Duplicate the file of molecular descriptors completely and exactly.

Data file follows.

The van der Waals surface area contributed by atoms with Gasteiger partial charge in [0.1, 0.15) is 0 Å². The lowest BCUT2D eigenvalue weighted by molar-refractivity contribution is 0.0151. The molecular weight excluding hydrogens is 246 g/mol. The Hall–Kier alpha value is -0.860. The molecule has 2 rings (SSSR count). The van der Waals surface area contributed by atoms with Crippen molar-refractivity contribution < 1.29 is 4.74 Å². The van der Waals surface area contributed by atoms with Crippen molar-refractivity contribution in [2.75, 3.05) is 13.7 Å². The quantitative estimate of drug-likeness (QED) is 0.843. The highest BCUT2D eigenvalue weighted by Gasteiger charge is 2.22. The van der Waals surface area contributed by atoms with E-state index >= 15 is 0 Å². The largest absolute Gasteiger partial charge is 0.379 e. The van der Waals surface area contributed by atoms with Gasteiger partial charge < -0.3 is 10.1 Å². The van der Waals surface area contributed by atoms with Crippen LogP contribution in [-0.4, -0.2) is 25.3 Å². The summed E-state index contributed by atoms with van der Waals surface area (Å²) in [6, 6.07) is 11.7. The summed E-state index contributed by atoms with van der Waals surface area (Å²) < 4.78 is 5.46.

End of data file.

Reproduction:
The van der Waals surface area contributed by atoms with Gasteiger partial charge in [0.1, 0.15) is 0 Å². The lowest BCUT2D eigenvalue weighted by molar-refractivity contribution is 0.0151. The molecular weight excluding hydrogens is 246 g/mol. The Hall–Kier alpha value is -0.860. The molecule has 2 rings (SSSR count). The van der Waals surface area contributed by atoms with Crippen molar-refractivity contribution < 1.29 is 4.74 Å². The van der Waals surface area contributed by atoms with Crippen molar-refractivity contribution in [2.75, 3.05) is 13.7 Å². The quantitative estimate of drug-likeness (QED) is 0.843. The highest BCUT2D eigenvalue weighted by Gasteiger charge is 2.22. The van der Waals surface area contributed by atoms with E-state index >= 15 is 0 Å². The largest absolute Gasteiger partial charge is 0.379 e. The van der Waals surface area contributed by atoms with Gasteiger partial charge < -0.3 is 10.1 Å². The van der Waals surface area contributed by atoms with Crippen LogP contribution in [-0.4, -0.2) is 25.3 Å². The summed E-state index contributed by atoms with van der Waals surface area (Å²) in [6, 6.07) is 11.7. The summed E-state index contributed by atoms with van der Waals surface area (Å²) < 4.78 is 5.46.